Definition of a Scheme of Arrangement
A Scheme of Arrangement is a statutory legal process that allows a company to restructure its debt. It is not an insolvency procedure under the Insolvency Act, but must be approved by the Court.
The scheme is referred to in part 26 (sections 895-901) of The Companies Act 2006. If 75% (by value) of creditors approve and is then sanctioned by the Court, the company involved can negotiate with its creditors to reduce debt liabilities.
This procedure tends to be used by larger companies, particularly insurance firms, as it can be expensive (and also complex). However, it is appealing because it avoids the stigma of formal insolvency. Creditors are put into different classes (by agreement), generally based on similar characteristics or needs e.g. banks in class A, investors in class B, trade creditors in class C and so on. It is important to note in each class, 75% by value must agree for the whole scheme to go ahead. This can be altered in Court but only in exceptional circumstances. A scheme can also be used in a debt and equity swap where a certain creditor class takes a certain class of share in lieu of the debt.
Benefits of the Scheme
The procedure can benefit companies for a number of reasons, including:
- Binding secured creditors in the arrangement, meaning if the scheme is passed, they have no say on their claim. A company voluntary arrangement only binds unsecured creditors.
- Shareholders or turnaround equity can invest in equity and inject cash, which may have otherwise been difficult to do.
- Reaching an agreement with contingent claims, resolving ongoing issues. This is particularly the case for insurance companies that may have liabilities in claims that have not been processed or determined. Another good example is if a potential court case is pending - if the company is facing damages claims which it won’t be able to pay, it could put the plaintiff(s) in a certain class and say; “there is a 30% chance of success, so we will pay 30% now for your support in the scheme”.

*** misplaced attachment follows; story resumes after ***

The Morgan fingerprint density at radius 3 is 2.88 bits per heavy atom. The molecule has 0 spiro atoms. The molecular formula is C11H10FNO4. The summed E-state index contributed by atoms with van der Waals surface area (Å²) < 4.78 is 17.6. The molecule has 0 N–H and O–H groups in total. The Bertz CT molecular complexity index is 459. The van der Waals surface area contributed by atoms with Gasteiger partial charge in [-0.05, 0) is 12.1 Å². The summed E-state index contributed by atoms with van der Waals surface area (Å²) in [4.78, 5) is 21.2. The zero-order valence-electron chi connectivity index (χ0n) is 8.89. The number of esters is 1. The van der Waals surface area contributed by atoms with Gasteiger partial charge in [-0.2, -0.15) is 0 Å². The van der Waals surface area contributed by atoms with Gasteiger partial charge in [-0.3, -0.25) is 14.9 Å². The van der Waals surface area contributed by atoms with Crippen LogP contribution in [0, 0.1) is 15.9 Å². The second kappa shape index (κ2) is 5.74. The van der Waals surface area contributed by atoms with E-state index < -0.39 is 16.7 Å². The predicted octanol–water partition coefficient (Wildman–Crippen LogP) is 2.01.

- The company can continue and all tax losses are preserved.
The above is a brief guide and should not be taken as legal advice. For expert guidance on Schemes of Arrangement, please contact KSA Group’s insolvency lawyer and LLM FCA solicitor, Professor Grant Jones, on 07815 873370.
The new Corporate Insolvency and Governance Act 2020 introduces new measures in the form of a plan to help distressed businesses which include a cross-class cram-down measure.
- The Plan introduces ‘cross-class cram-down’, inspired by U.S. Chapter 11 proceedings. This means that, subject to meeting two conditions, stakeholders in a dissenting class or classes are bound by the Plan, even if not voting in favour. To ‘cram down’ the dissenting class or classes, at least one class that would receive a payment under the Plan, or would have a genuine economic interest in the context of the ‘relevant alternative’ must have voted to approve the Plan. Secondly, no member of the dissenting class or classes should be any worse off under the Plan than they would otherwise be under the relevant alternative.
- Whereas a scheme requires approval by 75% in value and 50% in number of creditors or members in each class, the Plan does not have the majority in number requirement. This means that, compared with the scheme, it is less likely that a high volume of creditors with low-value debt can block a Plan. However, the 75% threshold is higher that the 66.66% threshold under Chapter 11.
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Please note that the guide was mostly written pre Covid-19 and there have been some changes to insolvency legislation that limits creditors actions and relaxes rules regarding wrongful trading. A new 20 day moratorium for distressed businesses has also been introduced.